Verbal abuse

Verbal abuse, a definition of which can be found here:

I grew up with it, surrounded by it, both parents were regularly verbally abusive towards me, as were my two younger brothers, and having grown up in such an environment, I’m sure that I’ve been so too, because, within reason, it falls within the range of what can be considered “normal” human behaviour.

But I was frequently the main victim of it, and continue to be, but it’s the intensity and prolonged nature that is no longer “normal”.

I had a bad stutter as a child, and I regularly had to endue my father and brothers making fun of me about it, sat there in the evenings together:

“Tttttt, mmmmmm, nnnnn, kkkkk …”

while my mother rolled around in uncontrollable tears of laughter:

“It’s only a bit of fun Andrew, don’t take it so seriously”

It wasn’t fun for me though, that stutter has been the bane of my life, and although the stutter is now largely gone, the abuse has evolved to reflect the changing conditions, taken on different forms, continuing to this day.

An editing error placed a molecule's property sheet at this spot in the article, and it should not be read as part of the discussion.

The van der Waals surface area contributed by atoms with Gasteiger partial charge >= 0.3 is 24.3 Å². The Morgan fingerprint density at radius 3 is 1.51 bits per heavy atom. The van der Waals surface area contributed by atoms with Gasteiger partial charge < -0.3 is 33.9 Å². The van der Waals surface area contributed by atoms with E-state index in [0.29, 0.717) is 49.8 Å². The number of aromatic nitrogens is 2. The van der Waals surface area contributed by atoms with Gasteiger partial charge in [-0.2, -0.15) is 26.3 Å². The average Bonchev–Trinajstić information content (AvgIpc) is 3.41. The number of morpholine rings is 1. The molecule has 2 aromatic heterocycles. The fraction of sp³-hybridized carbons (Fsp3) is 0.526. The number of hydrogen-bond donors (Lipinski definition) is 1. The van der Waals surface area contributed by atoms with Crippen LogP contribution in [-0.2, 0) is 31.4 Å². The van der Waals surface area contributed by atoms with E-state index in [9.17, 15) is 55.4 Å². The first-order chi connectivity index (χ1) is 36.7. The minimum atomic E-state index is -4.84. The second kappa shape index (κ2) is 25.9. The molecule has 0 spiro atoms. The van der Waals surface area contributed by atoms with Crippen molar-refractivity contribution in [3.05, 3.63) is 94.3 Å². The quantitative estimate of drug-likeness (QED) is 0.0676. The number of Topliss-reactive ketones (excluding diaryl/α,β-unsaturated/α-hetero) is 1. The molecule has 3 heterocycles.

“Haha you are a sad old man Andrew with no (one) to care for you. The only way you make anyone turn the rock you hide underneath, is to pinch their feet. You are powerless, the ramblings of (a) deranged man …”

This is just the latest example in a series of abusive Facebook messages I have received, but this time from a nephew, who, after sending it, blocked my account, and therefore my ability to reply – like a digital version of that old children’s favourite game “knock down ginger”.

The author, Archibald Kirkwood, someone who believes himself to have an above average social conscience, the man who once posted on Facebook his musings about how men in their 50’s and 60’s are increasingly becoming marginalised, social outcasts, and often die alone, mainly because their families stop communicating with them, and yet here is this same person creating the very problem he is berating everyone else about.

What a  colossal hypocrite.

Well, I’ve had enough of it, and have decided to redress the balance, in the hope that others may become aware of the nature of prolonged abusive behaviour, and the wholly destructive effects it has on relationships.